Fidelity dangles incentive for gold


Fidelity Printers and Refiners Limited (FPR) says it will pay an incentive for gold deliveries as government tries to ramp up output of the yellow metal.

In a statement, FPR, a subsidiary of the Reserve Bank of Zimbabwe (RBZ) mandated to buy gold on behalf of the State, said: “The incentive will be in the form of a gold support price of US$1 368,28 per ounce (US444 000,00 per kg). The gold support price and the duration of the facility will be reviewed from time to time.”

Gold production in the southern African nation has been on a steady increase in recent years, but output was severely dented in the second half of 2018 when FPR started making part payments in the local bond note currency.

The payment arrangement saw a lot of the gold being sold on the informal market, while some of it was smuggled out of the country.

According to official data, deliveries to FPR during the first quarter of the year declined by 10% to 6,5 tonnes from 7,3 tonnes compared to the same period last year.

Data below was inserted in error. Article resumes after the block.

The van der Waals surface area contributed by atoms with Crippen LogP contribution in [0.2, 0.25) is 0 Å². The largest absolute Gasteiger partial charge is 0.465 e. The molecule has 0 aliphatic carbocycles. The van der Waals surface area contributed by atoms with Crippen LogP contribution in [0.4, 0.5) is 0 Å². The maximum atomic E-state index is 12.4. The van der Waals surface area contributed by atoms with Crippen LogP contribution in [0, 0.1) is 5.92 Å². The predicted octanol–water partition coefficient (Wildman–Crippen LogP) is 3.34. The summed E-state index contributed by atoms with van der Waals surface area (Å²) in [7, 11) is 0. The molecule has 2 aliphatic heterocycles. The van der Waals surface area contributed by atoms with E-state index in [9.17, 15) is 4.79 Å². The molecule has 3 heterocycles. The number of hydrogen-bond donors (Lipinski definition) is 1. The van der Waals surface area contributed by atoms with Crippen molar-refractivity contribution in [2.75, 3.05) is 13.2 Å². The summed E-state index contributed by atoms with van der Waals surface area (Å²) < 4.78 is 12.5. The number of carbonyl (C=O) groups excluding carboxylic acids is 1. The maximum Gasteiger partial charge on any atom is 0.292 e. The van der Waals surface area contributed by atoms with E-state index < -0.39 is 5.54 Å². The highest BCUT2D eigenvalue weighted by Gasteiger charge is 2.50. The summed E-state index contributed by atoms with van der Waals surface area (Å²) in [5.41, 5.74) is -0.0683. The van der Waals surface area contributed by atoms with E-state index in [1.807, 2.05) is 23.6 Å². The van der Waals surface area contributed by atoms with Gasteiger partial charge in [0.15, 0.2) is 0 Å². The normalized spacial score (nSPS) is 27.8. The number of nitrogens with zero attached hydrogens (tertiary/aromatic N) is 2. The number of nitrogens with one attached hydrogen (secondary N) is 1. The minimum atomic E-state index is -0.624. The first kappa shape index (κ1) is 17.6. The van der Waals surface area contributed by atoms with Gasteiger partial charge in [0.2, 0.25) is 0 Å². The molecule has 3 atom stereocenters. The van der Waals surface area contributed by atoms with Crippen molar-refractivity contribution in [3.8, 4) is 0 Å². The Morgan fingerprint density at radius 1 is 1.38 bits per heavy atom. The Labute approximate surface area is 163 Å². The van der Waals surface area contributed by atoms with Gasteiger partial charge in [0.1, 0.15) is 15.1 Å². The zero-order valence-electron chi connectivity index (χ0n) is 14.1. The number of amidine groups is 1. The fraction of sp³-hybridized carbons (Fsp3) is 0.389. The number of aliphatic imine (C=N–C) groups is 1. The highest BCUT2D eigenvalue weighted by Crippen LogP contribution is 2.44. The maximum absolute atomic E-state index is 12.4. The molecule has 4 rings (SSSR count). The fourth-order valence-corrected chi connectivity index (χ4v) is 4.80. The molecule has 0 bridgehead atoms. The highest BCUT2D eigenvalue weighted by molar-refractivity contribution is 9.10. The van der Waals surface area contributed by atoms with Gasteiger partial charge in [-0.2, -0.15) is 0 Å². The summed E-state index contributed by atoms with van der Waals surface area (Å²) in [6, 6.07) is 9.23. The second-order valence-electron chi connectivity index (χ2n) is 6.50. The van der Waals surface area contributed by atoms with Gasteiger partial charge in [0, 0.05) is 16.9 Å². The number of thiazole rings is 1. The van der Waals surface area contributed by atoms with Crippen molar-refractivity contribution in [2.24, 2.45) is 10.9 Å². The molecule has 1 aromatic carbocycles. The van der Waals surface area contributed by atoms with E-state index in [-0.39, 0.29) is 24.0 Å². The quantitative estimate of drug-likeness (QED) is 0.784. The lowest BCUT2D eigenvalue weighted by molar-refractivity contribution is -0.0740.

FPR said gold producers would continue to retain 55% of the price of gold delivered in US$.

“Under the current retention arrangements, all gold producers retain 55% of the price of gold delivered in their foreign currency accounts and the balance of 45% of their purchase price is paid in real time gross settlement dollars at the ruling interbank exchange rate,” the government buyer said.

Officials still maintain an ambitious target of generating in excess of US$4 billion from mineral revenue up from US$3,4 billion earned last year driven by an anticipated growth in gold production.

Last year, the country’s gold output reached an all-time high of 33,2 tonnes and authorities are targeting to increase production to 40 tonnes in 2019, but it remains highly unlikely given the slump in deliveries being recorded.

Gold generates over 60% of the country’s export earnings together with platinum group metals.

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